The pilots of Virgin Atlantic flight 9 from London described it as a slow moving drone “like a quad copter”, while those at the helm of a Delta 737 arriving from San Diego confirmed that it came “within feet” of their aircraft’s wing.
What’s even more frightening is that this wasn’t an isolated case.
Just a few days before, the pilots of a Jet Blue aircraft reported a drone flying at around 300ft on the final approach to JFK. And while local police sent a helicopter to search for drone, it had disappeared.
Meanwhile in the UK, an unmanned drone was flown deliberately in to the path of an ATR landing at Southend airport in May.
The consequences of a large drone hitting an aircraft while it is landing or taking off would be similar to a bird strike – potentially catastrophic. But while a bird is an uncontrollable entity, these inexpensive drones pose a significant safety risk and are being bought and flown by hobbyists.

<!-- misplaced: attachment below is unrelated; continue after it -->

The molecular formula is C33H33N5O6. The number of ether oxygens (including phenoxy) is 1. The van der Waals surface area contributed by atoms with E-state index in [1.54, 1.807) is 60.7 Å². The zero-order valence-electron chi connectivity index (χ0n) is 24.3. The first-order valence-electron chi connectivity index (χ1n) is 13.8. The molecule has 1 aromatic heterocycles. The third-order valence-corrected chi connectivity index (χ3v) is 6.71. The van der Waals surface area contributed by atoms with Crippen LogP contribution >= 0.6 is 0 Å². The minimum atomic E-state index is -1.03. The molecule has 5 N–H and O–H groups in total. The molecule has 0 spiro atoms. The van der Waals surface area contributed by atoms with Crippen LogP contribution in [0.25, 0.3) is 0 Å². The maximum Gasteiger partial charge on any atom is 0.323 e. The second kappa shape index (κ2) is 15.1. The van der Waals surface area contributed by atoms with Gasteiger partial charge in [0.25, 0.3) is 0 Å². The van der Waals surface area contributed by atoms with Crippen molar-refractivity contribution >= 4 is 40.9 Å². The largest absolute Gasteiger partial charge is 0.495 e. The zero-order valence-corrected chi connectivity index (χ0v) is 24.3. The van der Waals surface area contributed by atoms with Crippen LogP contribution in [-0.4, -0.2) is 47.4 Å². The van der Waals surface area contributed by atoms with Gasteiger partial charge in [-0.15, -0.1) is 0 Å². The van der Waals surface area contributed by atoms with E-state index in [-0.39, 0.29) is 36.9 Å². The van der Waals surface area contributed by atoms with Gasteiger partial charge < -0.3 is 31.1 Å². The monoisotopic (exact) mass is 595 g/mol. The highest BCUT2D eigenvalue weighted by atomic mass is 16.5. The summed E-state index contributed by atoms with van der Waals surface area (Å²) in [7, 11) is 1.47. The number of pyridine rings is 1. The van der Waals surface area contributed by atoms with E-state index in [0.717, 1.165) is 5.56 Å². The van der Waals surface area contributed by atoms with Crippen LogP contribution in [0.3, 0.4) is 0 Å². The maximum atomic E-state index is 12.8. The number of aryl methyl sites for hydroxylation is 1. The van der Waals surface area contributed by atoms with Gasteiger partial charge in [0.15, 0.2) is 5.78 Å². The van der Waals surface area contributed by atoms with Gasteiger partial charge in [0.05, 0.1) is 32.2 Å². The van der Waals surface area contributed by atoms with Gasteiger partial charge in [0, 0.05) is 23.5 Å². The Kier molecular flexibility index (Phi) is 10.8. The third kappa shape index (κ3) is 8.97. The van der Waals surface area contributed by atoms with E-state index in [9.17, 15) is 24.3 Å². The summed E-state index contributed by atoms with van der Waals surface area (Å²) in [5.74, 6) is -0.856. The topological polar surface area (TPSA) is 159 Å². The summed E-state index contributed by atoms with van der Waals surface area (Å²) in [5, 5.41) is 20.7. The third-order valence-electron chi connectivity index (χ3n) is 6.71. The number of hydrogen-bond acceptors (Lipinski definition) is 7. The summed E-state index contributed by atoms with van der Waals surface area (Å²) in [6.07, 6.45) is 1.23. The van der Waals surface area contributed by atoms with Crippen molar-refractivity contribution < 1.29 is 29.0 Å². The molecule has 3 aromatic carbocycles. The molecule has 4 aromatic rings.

Aviation authorities have, of course, banned their use near airports, but these near misses clearly demonstrate that not only are these rules are being flouted, but that regulators have yet to find a way to rigidly enforce them.
And rigidly enforce them they must. The FAA expects that 10,000 of these drones to be flying in the US in just five years’ time. That’s 10,000 extra hazards that the commercial aviation sector doesn’t need.
The news that the FAA can now fine “reckless and careless” pilots of drones under the same rules as they do any other pilot is great, but new legislation designed to deal specifically with UAVs and their pilots is still many months away.
The incidents at JFK throw into sharp relief just how important it is that these rules are written and that regulators find a way to enforce them.